JPA Module

Overview

The JPA module provides a transactional context and scope, enabling execution of methods within transactions.

Project Setup

The configuration information provided here is for Maven-based projects and it assumes that you have already declared the DeltaSpike version and DeltaSpike Core module for your projects, as detailed in Configure DeltaSpike in Your Projects. For Maven-independent projects, see Configure DeltaSpike in Maven-independent Projects.

1. Declare JPA Module Dependencies

Add the JPA module to the list of dependencies in the project pom.xml file using this code snippet:

<dependency>
    <groupId>org.apache.deltaspike.modules</groupId>
    <artifactId>deltaspike-jpa-module-api</artifactId>
    <version>${deltaspike.version}</version>
    <scope>compile</scope>
</dependency>

<dependency>
    <groupId>org.apache.deltaspike.modules</groupId>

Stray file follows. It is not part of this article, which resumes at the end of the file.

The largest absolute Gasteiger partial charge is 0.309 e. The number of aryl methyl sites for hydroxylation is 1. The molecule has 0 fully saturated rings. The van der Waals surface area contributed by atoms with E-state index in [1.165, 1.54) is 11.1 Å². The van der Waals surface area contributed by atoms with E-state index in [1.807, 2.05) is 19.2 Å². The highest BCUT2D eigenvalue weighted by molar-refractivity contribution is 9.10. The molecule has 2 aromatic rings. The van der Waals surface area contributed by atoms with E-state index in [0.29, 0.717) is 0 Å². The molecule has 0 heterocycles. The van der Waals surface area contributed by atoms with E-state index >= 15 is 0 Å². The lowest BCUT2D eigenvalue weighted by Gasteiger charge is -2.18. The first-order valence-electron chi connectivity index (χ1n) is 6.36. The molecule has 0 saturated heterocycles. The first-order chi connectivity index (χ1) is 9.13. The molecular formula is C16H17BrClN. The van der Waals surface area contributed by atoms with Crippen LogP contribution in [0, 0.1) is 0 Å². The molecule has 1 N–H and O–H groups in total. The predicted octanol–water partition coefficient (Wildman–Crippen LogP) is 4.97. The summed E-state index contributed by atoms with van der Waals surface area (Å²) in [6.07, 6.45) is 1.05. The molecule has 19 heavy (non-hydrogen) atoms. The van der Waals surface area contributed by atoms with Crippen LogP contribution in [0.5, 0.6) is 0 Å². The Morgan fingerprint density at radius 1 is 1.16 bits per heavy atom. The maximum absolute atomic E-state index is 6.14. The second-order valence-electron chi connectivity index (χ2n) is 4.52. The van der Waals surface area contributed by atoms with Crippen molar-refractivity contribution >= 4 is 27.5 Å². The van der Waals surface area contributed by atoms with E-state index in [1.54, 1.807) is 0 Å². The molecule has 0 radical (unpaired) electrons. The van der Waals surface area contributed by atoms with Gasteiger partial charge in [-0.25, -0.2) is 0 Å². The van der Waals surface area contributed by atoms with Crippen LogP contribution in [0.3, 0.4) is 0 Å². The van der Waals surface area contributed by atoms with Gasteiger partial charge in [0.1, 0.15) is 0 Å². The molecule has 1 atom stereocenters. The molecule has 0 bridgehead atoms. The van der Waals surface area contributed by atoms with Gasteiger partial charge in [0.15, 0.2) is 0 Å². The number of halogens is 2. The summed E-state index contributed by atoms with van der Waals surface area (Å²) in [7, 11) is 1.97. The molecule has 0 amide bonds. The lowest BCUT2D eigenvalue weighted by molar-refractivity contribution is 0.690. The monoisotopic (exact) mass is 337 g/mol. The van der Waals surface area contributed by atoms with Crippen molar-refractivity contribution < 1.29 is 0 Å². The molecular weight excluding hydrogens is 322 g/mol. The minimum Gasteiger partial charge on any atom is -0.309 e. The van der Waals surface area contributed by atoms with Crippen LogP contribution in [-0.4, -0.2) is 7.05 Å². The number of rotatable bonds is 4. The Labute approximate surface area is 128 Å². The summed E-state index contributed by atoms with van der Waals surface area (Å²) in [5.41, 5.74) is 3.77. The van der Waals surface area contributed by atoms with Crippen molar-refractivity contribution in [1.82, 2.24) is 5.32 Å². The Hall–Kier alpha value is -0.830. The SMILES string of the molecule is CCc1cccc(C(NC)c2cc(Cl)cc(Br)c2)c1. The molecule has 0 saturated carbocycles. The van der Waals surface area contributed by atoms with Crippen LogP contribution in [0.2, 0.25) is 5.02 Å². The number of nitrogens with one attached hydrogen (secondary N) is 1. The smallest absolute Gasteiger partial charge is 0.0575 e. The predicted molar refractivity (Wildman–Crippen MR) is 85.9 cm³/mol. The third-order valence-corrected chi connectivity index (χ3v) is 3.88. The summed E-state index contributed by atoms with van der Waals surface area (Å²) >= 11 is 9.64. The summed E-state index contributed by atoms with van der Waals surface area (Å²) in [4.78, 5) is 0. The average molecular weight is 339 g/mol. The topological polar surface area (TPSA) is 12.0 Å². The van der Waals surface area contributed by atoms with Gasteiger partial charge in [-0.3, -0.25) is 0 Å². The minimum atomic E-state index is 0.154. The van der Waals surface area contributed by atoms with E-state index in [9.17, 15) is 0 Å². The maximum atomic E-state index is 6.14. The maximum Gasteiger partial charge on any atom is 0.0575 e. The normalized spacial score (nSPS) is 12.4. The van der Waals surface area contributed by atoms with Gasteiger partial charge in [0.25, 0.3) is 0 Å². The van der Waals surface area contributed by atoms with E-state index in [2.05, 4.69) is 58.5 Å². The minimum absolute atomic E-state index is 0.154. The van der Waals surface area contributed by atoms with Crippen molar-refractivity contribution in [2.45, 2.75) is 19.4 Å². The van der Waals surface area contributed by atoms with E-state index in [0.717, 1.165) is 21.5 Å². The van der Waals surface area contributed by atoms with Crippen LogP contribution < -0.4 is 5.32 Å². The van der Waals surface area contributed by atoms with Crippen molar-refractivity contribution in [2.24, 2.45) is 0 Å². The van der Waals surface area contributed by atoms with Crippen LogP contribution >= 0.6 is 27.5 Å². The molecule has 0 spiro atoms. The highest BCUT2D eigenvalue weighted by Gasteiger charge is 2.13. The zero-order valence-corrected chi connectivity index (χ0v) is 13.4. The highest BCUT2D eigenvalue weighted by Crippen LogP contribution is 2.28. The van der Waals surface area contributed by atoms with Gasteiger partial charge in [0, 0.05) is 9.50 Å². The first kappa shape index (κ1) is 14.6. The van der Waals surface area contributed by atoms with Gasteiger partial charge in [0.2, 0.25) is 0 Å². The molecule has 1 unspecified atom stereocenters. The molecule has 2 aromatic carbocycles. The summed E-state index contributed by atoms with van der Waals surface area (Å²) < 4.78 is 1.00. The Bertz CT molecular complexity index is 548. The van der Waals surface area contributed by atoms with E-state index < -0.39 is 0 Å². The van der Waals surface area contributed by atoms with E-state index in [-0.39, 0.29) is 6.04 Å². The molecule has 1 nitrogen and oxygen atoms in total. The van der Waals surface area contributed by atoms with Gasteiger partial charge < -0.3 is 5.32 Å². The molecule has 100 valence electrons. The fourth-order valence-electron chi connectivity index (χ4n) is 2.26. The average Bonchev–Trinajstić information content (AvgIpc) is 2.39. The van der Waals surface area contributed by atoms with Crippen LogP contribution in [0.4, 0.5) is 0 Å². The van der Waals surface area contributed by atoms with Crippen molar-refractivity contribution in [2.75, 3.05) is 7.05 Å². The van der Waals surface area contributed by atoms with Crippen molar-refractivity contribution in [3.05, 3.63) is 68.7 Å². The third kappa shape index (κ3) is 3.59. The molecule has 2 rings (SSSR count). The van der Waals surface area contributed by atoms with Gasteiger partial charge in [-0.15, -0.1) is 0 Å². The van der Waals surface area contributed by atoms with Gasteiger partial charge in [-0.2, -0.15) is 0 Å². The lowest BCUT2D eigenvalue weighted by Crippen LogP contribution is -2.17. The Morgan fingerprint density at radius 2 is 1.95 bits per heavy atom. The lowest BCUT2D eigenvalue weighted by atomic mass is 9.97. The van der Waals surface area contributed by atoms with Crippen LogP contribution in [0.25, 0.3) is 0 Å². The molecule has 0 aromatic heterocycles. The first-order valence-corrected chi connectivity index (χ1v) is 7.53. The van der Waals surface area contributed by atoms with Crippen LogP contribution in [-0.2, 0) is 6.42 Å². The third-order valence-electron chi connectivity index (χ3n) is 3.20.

<artifactId>deltaspike-jpa-module-impl</artifactId>
    <version>${deltaspike.version}</version>
    <scope>runtime</scope>
</dependency>

Or if you’re using Gradle, add these dependencies to your build.gradle:

     runtime 'org.apache.deltaspike.modules:deltaspike-jpa-module-impl'
     compile 'org.apache.deltaspike.modules:deltaspike-jpa-module-api'

2. (Optional) Enable the Transaction Interceptor

If you are using CDI 1.0 or CDI 1.1+ with DeltaSpike v1.1.0 and earlier, you must enable the transaction interceptor in the project beans.xml file:
<beans>
    <!-- Not needed with CDI 1.1+ and DeltaSpike v1.1.1+ -->
    <interceptors>
        <class>org.apache.deltaspike.jpa.impl.transaction.TransactionalInterceptor</class>
    </interceptors>
</beans>

@Transactional